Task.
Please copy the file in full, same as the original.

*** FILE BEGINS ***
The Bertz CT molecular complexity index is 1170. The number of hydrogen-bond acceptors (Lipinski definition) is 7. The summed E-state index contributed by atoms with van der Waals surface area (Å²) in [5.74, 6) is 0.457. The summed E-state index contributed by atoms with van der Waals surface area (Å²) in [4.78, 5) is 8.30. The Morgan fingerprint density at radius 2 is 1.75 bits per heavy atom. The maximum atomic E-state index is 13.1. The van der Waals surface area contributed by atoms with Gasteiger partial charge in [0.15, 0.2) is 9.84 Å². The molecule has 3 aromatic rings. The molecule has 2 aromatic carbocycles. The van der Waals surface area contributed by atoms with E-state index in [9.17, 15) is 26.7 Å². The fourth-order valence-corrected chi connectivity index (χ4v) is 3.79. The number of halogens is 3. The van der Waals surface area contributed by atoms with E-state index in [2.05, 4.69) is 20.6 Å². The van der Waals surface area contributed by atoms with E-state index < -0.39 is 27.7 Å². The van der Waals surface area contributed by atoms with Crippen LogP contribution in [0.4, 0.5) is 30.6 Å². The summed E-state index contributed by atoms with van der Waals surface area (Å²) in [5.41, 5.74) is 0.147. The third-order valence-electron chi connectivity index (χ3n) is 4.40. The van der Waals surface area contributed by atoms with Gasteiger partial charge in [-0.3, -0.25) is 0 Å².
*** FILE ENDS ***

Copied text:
The Bertz CT molecular complexity index is 1170. The number of hydrogen-bond acceptors (Lipinski definition) is 7. The summed E-state index contributed by atoms with van der Waals surface area (Å²) in [5.74, 6) is 0.457. The summed E-state index contributed by atoms with van der Waals surface area (Å²) in [4.78, 5) is 8.30. The Morgan fingerprint density at radius 2 is 1.75 bits per heavy atom. The maximum atomic E-state index is 13.1. The van der Waals surface area contributed by atoms with Gasteiger partial charge in [0.15, 0.2) is 9.84 Å². The molecule has 3 aromatic rings. The molecule has 2 aromatic carbocycles. The van der Waals surface area contributed by atoms with E-state index in [9.17, 15) is 26.7 Å². The fourth-order valence-corrected chi connectivity index (χ4v) is 3.79. The number of halogens is 3. The van der Waals surface area contributed by atoms with E-state index in [2.05, 4.69) is 20.6 Å². The van der Waals surface area contributed by atoms with E-state index < -0.39 is 27.7 Å². The van der Waals surface area contributed by atoms with Crippen LogP contribution in [0.4, 0.5) is 30.6 Å². The summed E-state index contributed by atoms with van der Waals surface area (Å²) in [5.41, 5.74) is 0.147. The third-order valence-electron chi connectivity index (χ3n) is 4.40. The van der Waals surface area contributed by atoms with Gasteiger partial charge in [-0.3, -0.25) is 0 Å².